How long does a personal bankruptcy take to complete?

On Behalf of | May 14, 2024 | Personal Bankruptcy |

For many people, the decision to file for personal bankruptcy is made in response to a financial emergency. Despite dealing with rising levels of debt or an increasingly restrictive budget, they continue to try to fulfill their obligations each month. They then receive service from a creditor who intends to sue them for missed payments or realize they are on the brink of foreclosure. Those who are at risk of losing property often need immediate financial assistance, and bankruptcy is the best solution for the challenges that they face.

Filers pursuing bankruptcy have likely struggled with challenging financial circumstances for months by the time a lawsuit or foreclosure is a realistic concern. They may be eager to complete the bankruptcy process as quickly as possible so that they can start rebuilding financially. How long does the bankruptcy process typically take?

Bankruptcy can last for years

The overall duration of the bankruptcy process largely depends on the type of bankruptcy that someone files. Most people filing bankruptcy as an individual or with a spouse choose between Chapter 7 and Chapter 13 bankruptcy.

A Chapter 7 bankruptcy is the fastest option available. Depending on the complexity of someone’s case and the number of other bankruptcies in the local courts, someone can discharge their debts in a Chapter 7 bankruptcy in as little as four to six months.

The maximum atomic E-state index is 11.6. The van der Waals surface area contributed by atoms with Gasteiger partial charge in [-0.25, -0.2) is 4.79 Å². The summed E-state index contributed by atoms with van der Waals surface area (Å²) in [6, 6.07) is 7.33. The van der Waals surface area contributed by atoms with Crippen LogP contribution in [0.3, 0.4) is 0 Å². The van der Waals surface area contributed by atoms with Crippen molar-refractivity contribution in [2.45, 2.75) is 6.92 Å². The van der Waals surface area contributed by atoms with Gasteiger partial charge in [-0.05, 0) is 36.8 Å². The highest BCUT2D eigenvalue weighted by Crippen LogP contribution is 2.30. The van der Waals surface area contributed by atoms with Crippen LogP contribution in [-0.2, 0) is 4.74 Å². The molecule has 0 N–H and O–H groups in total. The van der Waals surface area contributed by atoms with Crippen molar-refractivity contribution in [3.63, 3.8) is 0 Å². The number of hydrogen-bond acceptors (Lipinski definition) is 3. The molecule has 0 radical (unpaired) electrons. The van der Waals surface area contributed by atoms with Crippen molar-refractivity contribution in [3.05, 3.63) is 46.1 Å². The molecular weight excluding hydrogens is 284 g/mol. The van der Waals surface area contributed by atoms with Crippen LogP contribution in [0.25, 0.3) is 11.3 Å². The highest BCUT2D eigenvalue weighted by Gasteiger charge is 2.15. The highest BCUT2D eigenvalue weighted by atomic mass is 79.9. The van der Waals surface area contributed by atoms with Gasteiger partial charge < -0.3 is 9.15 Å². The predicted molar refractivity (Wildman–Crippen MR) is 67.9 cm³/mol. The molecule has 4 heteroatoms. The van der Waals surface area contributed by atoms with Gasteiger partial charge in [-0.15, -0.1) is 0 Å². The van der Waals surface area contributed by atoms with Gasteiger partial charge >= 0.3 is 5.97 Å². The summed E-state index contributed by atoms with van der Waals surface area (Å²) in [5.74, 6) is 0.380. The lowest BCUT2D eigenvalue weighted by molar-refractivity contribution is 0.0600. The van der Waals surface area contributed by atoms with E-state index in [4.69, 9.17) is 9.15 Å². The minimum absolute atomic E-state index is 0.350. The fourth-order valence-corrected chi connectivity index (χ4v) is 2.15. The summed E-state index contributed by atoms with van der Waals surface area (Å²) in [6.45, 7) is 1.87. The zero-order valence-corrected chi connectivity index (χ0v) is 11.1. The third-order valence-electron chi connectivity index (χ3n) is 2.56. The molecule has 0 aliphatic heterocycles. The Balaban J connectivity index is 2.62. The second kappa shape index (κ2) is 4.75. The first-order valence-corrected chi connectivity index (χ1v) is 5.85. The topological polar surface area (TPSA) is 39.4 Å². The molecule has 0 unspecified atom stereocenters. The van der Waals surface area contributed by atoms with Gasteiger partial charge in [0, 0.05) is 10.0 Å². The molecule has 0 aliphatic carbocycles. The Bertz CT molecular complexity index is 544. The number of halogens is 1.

A Chapter 13 Bankruptcy typically requires years to complete. Chapter 13 Bankruptcy proceedings involve negotiating and completing a multi-year repayment plan. The filer typically needs to make between three and five years of monthly payments through the trustee appointed by the courts before they are eligible for a discharge of their debts. The duration of the repayment plan directly influences the duration of the bankruptcy process. For some people, it may take more than five years to finally receive their discharge in a Chapter 13 case.

Thankfully, certain elements of bankruptcy protection are available immediately when an individual files their documents with the courts. The automatic stay protecting them from collection activity takes effect the same day that they file.

Although filing for personal bankruptcy may require patience and commitment, it can help people overcome otherwise impossible levels of personal debt. The sooner someone struggling financially submits the necessary paperwork to the courts, the sooner they can secure protection from aggressive creditor efforts.


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